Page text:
6. KSSS

    KSSS Senior Member

    Joined:
    Feb 27, 2005
    Messages:
    3,450
    Occupation:
    excavation
    Location:
    Idaho
    Jarod,
    I would also look at what similiar services others are providing in the area. Try and find out if they are busy,what their rates are and get an idea if there is room for another. I would pick one excavator to get started with and the small loader and add the second as things got rolling. Plan on being diversified, I would use the money saved initially from not buying the other ex for attachments, a rock rake, hammer, thumb for ex and whatever else you think would keep your machines moving. The secret for these niche services I think is in the attachments. Its the one area you can seperate yourself from the rental houses and other contractors.
     
  7. xcmark

    xcmark Senior Member

    Joined:
    Feb 28, 2010
    Messages:
    357
    Occupation:
    construction
    Location:
    Foxboro , Ma.
    Jarod , KSSS is right ! find work that other guys in the area may not be doing or want to do. Small jobs and word or mouth is the the best money spent on advertising. Do the best possible job down to the last detail and make sure your help is as good as you! I find at times as a tradesman we can be some what unpolished and to quick to move on to the next task and leave a mess behind. Really all the custumer recalls is the mess or the high cost with leaving a mess. Get paid to do the job and sell the person on your team being the best and cleanest and you will have more work then you want in short time!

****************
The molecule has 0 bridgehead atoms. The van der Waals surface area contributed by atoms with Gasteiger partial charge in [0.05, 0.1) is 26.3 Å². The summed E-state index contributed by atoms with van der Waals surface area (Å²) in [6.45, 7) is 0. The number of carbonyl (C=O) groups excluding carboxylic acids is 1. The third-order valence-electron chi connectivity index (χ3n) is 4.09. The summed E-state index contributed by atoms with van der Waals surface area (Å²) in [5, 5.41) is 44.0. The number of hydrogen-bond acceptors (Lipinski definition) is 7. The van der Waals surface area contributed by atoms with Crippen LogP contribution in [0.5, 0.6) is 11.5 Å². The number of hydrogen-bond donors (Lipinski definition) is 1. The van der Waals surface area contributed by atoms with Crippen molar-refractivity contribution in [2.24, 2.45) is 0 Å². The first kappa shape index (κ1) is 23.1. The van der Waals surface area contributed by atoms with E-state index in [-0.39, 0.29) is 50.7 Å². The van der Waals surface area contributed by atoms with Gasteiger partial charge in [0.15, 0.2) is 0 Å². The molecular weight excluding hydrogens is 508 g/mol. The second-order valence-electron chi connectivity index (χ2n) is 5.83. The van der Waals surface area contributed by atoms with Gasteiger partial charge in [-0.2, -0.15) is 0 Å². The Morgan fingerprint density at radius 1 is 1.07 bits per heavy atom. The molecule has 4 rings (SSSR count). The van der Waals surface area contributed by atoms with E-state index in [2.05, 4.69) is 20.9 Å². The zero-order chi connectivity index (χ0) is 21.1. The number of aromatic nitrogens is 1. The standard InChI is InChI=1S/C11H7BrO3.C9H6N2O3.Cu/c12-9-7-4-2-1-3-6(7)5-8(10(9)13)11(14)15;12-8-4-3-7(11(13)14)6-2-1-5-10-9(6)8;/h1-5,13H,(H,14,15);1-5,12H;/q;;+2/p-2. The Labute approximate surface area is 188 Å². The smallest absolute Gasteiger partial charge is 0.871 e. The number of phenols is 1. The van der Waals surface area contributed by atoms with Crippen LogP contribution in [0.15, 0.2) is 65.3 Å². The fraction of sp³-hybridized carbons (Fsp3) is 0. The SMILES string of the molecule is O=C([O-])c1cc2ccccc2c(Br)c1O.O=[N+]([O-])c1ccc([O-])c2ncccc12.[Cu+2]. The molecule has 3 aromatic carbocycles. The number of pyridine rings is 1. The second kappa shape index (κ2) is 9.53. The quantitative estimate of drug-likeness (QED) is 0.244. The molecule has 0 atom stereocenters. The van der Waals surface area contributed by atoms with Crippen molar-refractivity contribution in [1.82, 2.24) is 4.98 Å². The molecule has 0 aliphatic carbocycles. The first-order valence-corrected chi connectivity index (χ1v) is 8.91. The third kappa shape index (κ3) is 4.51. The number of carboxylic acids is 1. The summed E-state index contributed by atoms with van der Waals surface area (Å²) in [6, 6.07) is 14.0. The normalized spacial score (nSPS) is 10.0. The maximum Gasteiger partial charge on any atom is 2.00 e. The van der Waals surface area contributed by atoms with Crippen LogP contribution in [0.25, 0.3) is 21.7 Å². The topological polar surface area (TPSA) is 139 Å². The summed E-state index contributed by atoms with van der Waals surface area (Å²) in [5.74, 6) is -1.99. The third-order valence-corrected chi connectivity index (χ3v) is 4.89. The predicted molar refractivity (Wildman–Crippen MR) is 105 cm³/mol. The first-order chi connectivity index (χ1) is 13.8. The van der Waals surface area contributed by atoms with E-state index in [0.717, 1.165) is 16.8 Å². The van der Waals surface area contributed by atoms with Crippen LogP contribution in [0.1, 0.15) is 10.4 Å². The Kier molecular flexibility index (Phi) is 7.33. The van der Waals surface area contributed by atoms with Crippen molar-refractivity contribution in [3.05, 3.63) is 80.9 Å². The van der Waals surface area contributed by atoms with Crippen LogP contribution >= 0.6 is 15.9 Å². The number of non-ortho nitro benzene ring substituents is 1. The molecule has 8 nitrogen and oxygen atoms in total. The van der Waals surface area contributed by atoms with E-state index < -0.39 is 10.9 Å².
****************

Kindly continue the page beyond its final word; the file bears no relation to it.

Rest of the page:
Good luck
     
  8. strott

    strott Senior Member

    Joined:
    Jan 10, 2009
    Messages:
    425
    Occupation:
    Mini Excavator and dumper operator
    Location:
    Swindon, United Kingdom
    Jarod - I have the exact same setup you are talking about.

    A K008-3 and KX41-3 complete with tracked high lift dumpers to match each machine.

    I had no contacts in the area so had to start from scratch with advertising e.t.c - it still is one of my biggest costs though.

    The recession hasn't helped but I think there is a market for this type of service.

    I think you'll find most homeowners are not into the idea of self drive hiring so I wouldn't worry about the hire rates being cheap - I know what you mean though - the cheaper the hire rate the more expensive operated hire looks.